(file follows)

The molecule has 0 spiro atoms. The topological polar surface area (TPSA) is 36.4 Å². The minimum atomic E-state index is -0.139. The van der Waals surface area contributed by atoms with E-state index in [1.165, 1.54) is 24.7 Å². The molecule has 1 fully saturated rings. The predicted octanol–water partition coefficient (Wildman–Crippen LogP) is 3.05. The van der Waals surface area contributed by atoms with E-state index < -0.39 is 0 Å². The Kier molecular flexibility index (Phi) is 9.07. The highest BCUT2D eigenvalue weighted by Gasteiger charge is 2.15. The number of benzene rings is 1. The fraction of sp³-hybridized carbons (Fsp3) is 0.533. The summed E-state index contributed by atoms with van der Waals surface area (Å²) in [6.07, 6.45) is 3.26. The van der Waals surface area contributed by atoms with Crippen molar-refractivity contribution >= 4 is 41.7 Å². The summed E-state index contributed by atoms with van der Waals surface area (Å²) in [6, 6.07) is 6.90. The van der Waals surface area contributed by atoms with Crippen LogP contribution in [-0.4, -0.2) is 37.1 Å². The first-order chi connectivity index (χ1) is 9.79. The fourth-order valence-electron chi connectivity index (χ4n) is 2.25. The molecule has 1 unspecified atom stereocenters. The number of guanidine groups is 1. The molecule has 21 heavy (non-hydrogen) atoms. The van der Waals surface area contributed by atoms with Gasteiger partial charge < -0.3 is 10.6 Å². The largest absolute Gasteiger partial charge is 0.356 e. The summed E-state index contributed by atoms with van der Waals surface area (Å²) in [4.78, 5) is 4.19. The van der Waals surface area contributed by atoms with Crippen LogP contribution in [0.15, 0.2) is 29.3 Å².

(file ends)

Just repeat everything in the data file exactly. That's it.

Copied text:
The molecule has 0 spiro atoms. The topological polar surface area (TPSA) is 36.4 Å². The minimum atomic E-state index is -0.139. The van der Waals surface area contributed by atoms with E-state index in [1.165, 1.54) is 24.7 Å². The molecule has 1 fully saturated rings. The predicted octanol–water partition coefficient (Wildman–Crippen LogP) is 3.05. The van der Waals surface area contributed by atoms with E-state index < -0.39 is 0 Å². The Kier molecular flexibility index (Phi) is 9.07. The highest BCUT2D eigenvalue weighted by Gasteiger charge is 2.15. The number of benzene rings is 1. The fraction of sp³-hybridized carbons (Fsp3) is 0.533. The summed E-state index contributed by atoms with van der Waals surface area (Å²) in [6.07, 6.45) is 3.26. The van der Waals surface area contributed by atoms with Crippen molar-refractivity contribution >= 4 is 41.7 Å². The summed E-state index contributed by atoms with van der Waals surface area (Å²) in [6, 6.07) is 6.90. The van der Waals surface area contributed by atoms with Crippen LogP contribution in [-0.4, -0.2) is 37.1 Å². The first-order chi connectivity index (χ1) is 9.79. The fourth-order valence-electron chi connectivity index (χ4n) is 2.25. The molecule has 1 unspecified atom stereocenters. The number of guanidine groups is 1. The molecule has 21 heavy (non-hydrogen) atoms. The van der Waals surface area contributed by atoms with Gasteiger partial charge < -0.3 is 10.6 Å². The largest absolute Gasteiger partial charge is 0.356 e. The summed E-state index contributed by atoms with van der Waals surface area (Å²) in [4.78, 5) is 4.19. The van der Waals surface area contributed by atoms with Crippen LogP contribution in [0.15, 0.2) is 29.3 Å².